This plantation also made the traditional Dominican drink Mamajuana. Mamajuana apparently cures everything. Stomach ache, head ache, tooth ache, joint ache, lengthens life, and, apparently most importantly, keeps men virile... While noting that it cures all of these things, the tour guides were quick to point out that the Dominican people use it most often to make children. The natives like to call it Dominican Viagra. They sell it to you with a wink and a nod, and tell you to bring all of the children that you will make back to the Dominican for vacation some time.

The plantation owners had a little garden where we learned about coffee, cocoa, and mamajuana. In the US we like to grow corn, potatoes, and cabbage in our gardens. There, they grow vanilla, bananas, and *gasp* pineapples. Freaking pineapples grow in bush like things a few inches above the ground. I saw them and it was a life altering experience... Those things were supposed to grow on trees!

From there we moved on to our place for lunch. Along the way we saw a town's cock fighting ring... Apparently it is not only legal, but it is the place to go after mass on Sunday.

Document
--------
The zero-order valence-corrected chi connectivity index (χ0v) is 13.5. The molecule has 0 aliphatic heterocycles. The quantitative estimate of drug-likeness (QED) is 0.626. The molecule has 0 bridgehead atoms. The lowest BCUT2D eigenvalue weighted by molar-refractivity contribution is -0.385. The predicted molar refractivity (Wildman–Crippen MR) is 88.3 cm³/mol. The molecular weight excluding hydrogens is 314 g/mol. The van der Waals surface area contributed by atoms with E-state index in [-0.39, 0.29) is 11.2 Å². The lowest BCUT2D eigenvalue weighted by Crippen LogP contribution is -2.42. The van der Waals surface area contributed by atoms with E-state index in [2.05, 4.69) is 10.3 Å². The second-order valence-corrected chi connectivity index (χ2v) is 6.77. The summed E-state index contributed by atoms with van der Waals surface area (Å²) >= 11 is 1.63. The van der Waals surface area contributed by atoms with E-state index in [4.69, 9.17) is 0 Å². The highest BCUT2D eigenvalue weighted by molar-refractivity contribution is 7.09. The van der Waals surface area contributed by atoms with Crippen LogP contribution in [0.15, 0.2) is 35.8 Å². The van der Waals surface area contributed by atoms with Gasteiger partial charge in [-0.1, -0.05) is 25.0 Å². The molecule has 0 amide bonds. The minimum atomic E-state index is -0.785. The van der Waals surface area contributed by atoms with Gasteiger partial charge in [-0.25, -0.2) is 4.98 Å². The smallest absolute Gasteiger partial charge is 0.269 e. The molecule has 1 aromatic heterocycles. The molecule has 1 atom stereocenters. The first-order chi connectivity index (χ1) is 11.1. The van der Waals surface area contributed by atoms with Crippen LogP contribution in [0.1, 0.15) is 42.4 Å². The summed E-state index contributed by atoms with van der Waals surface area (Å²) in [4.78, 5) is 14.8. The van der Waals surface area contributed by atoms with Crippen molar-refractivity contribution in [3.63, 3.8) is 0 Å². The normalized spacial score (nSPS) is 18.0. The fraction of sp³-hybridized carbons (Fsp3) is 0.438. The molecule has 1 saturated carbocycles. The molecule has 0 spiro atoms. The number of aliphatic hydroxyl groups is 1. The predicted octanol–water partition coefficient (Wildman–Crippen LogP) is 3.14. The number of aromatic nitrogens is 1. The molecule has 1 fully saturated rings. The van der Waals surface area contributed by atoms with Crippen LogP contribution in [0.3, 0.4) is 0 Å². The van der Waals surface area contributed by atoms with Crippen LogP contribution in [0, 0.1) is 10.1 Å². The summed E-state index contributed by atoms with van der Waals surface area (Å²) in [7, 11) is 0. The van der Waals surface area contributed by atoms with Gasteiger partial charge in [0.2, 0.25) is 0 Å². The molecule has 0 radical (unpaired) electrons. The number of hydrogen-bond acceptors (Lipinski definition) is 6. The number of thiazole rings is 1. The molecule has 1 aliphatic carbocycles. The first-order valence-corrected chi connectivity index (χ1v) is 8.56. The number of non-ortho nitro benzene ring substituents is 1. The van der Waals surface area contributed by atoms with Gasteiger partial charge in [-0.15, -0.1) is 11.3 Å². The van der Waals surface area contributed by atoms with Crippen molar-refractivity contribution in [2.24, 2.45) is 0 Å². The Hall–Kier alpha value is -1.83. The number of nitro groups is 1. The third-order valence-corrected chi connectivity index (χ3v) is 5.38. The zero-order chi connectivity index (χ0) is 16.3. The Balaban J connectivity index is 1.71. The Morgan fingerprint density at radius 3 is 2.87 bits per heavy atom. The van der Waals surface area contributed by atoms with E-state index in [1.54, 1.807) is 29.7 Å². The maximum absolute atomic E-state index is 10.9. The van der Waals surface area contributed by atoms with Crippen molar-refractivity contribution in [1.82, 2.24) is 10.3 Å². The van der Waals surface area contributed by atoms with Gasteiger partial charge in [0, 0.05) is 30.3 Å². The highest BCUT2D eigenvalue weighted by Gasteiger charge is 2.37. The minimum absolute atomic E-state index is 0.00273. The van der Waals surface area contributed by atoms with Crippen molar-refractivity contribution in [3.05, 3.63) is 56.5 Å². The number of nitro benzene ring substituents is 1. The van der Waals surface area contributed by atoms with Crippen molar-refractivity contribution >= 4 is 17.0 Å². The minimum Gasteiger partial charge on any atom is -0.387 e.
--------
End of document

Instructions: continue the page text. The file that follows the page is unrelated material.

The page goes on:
We had a nice lunch then it was off to the beach for Boogie Boarding!

I had never boogie boarded before so it took me a few tries to get it right. You have to time it right so that you stay just ahead of the wave. That way the wave pushes you forward.

Beautiful Macao Beach

All too soon we were called back to the trucks and we were headed back to the hotel. As we were leaving the beach, Omar pointed out a government building just off of the beach. It was a Dominican Coast Guard building... but they did not have any boats. Apparently, the job of the Coast Guard is to report to the police when people are trying to leave for Puerto Rico...

We made it back to the hotel, where we hung out at the pool and relaxed the rest of the afternoon. We were tired and ready for our final day at the resort.

The show that night was their tribute to Hollywood. They lip synced and danced to several famous songs from the movies. They did a very exciting rendition of the Blues Brothers, a very funny Village People, and a kind of strange take from Chicago.

Overall I was struck with the beauty of the landscape, but also how only plants that either grew fast, or were very bendy really survived. The hurricanes dictate so much of what lives and what dies on the island.